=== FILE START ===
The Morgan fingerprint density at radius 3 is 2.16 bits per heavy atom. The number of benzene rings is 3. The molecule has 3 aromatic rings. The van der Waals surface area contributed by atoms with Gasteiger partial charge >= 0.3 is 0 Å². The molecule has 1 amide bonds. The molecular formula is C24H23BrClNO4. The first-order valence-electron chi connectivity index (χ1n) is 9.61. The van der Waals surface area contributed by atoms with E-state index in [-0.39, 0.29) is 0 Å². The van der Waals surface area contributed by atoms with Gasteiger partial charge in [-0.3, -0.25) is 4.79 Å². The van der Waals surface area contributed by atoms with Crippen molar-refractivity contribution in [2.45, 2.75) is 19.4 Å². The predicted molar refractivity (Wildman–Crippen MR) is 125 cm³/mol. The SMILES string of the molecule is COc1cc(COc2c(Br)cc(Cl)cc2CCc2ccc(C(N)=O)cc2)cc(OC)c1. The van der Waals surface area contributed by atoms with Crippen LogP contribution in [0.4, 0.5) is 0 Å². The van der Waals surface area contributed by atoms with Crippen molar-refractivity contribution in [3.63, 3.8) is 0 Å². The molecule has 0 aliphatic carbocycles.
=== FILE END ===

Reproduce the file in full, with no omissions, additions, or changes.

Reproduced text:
The Morgan fingerprint density at radius 3 is 2.16 bits per heavy atom. The number of benzene rings is 3. The molecule has 3 aromatic rings. The van der Waals surface area contributed by atoms with Gasteiger partial charge >= 0.3 is 0 Å². The molecule has 1 amide bonds. The molecular formula is C24H23BrClNO4. The first-order valence-electron chi connectivity index (χ1n) is 9.61. The van der Waals surface area contributed by atoms with E-state index in [-0.39, 0.29) is 0 Å². The van der Waals surface area contributed by atoms with Gasteiger partial charge in [-0.3, -0.25) is 4.79 Å². The van der Waals surface area contributed by atoms with Crippen molar-refractivity contribution in [2.45, 2.75) is 19.4 Å². The predicted molar refractivity (Wildman–Crippen MR) is 125 cm³/mol. The SMILES string of the molecule is COc1cc(COc2c(Br)cc(Cl)cc2CCc2ccc(C(N)=O)cc2)cc(OC)c1. The van der Waals surface area contributed by atoms with Crippen LogP contribution in [0.4, 0.5) is 0 Å². The van der Waals surface area contributed by atoms with Crippen molar-refractivity contribution in [3.63, 3.8) is 0 Å². The molecule has 0 aliphatic carbocycles.